Fjords and Rain
Bergen, also known as the Seattle of Europe is surrounded by seven mountains and rejoices in 275 days of rain per year, caused by a weather phenomenon known as orographic lift whereby the already moist and mild North Atlantic air is forced from low elevation to high and the resultant temperature drop raises its relative humidity. For a while in recent history, vending machines (paraplyautomater) in the city dispensed umbrellas. For some reason the idea failed. Maybe there was a warm spell. I asked a local boy on the street if it ever stops raining here, he said “I don’t know, I’m only twelve”.
The day started cloudy and I had contacted my good friend, guitarist, songwriter and local resident Vidar Ruud. Vidar is currently working on his first album which features many great UK session muso’s. Last year, I did some playing on it myself. I asked Vidar if he knew of a good chiropractor in town as both Mike and I were in need of a little back work. Vidar took us to a good friend of his who runs his own practice in the centre of town. We were both looked after very well and on the walk back to the hotel past the harbour we passed through what is now a big tourist attraction, the fish market on the harbour. The serve up fresh cooked salmon, crab, lobster etc and although I’m aware food prices in Norway are extremely high, it did seem a bit pricey. Everything here is very expensive for anyone visiting from an EU nation. In Norway, fortunately the wages are in sync with the high prices meaning that Norwegians traveling abroad find everything cheap. Vidar told me that it’s cheaper to get on a flight to London, stay in a nice hotel and have a weekend ‘on the town’ than to do the same at home.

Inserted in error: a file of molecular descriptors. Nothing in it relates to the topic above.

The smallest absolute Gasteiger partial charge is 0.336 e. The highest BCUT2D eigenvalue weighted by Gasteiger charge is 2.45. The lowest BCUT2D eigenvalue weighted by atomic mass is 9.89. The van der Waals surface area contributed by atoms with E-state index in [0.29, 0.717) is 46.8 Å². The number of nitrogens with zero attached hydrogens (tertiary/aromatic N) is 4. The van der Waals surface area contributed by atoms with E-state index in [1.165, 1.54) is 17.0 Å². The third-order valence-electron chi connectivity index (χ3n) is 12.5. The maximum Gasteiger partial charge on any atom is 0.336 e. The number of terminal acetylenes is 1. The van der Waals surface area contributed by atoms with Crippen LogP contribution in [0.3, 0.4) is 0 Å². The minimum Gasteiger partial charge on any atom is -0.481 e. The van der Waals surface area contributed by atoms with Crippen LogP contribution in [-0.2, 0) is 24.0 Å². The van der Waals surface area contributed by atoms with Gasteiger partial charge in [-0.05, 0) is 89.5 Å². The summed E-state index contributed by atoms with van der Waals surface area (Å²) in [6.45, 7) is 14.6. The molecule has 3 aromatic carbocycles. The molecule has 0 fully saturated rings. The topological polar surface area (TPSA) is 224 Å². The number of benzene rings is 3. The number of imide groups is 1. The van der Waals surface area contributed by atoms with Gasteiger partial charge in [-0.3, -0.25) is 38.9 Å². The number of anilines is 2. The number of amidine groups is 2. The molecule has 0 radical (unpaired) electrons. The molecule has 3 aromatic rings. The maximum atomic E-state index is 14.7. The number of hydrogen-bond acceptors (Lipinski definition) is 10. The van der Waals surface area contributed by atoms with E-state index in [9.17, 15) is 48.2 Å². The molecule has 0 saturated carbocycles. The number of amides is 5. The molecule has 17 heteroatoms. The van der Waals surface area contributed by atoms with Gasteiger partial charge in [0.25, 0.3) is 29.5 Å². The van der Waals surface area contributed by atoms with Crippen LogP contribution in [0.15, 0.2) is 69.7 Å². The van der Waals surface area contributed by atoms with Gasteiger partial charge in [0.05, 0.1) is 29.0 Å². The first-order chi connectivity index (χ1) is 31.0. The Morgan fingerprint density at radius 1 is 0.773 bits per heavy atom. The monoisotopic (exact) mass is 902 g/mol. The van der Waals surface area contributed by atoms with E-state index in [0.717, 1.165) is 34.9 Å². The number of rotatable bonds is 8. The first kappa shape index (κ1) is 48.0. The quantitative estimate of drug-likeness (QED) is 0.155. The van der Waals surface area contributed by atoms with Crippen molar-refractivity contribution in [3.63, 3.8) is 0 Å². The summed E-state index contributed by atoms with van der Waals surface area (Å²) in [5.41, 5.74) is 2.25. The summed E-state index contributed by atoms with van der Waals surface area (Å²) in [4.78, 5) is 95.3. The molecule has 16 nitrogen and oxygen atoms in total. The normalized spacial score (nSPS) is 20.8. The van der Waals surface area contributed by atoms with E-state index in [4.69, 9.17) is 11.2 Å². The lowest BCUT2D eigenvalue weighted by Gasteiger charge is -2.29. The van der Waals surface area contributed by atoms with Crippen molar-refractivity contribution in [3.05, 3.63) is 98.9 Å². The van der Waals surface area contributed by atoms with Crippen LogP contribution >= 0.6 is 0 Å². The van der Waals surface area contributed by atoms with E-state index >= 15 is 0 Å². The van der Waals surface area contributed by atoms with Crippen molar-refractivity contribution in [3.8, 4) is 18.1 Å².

Along the walk we passed a monument to sailors lost as a result of an enormous explosion event that occurred in april 1944. The Voorbode, a Dutch trawler confiscated by the Germans found its way into Bergen harbour needing repairs laden with 124,000 kg of explosives. On April 20th it exploded with a force that caused many other ships to be thrown onto land and its anchor to be found 400 metres up a mountain. 160 were killed. The Germans tried to cover up the event as it exposed their failure to maintain security regulations, also that it happened on Hitler’s birthday.
The Hanseatic buildings of Bryggen lining the harbour, the oldest part of Bergen.
When I was at school, the subject of History excited me only marginally less than Latin and my extremely poor marks in this course of study are testament to my time gazing out of the window or etching guitar or band logos into the desktops during class. These days I find the discovery of their past, fascinating. All cities have some sort of story to tell, some more than others. In todays history lesson I learned about the Hanseatic League, a commercial and defensive confederation of merchant guilds that dominated trade along the coast of Northern Europe, created to protect economic interests and diplomatic privileges in the cities and countries and along the trade routes the merchants visited. They had their own legal system and furnished their own armies for mutual protection and aid.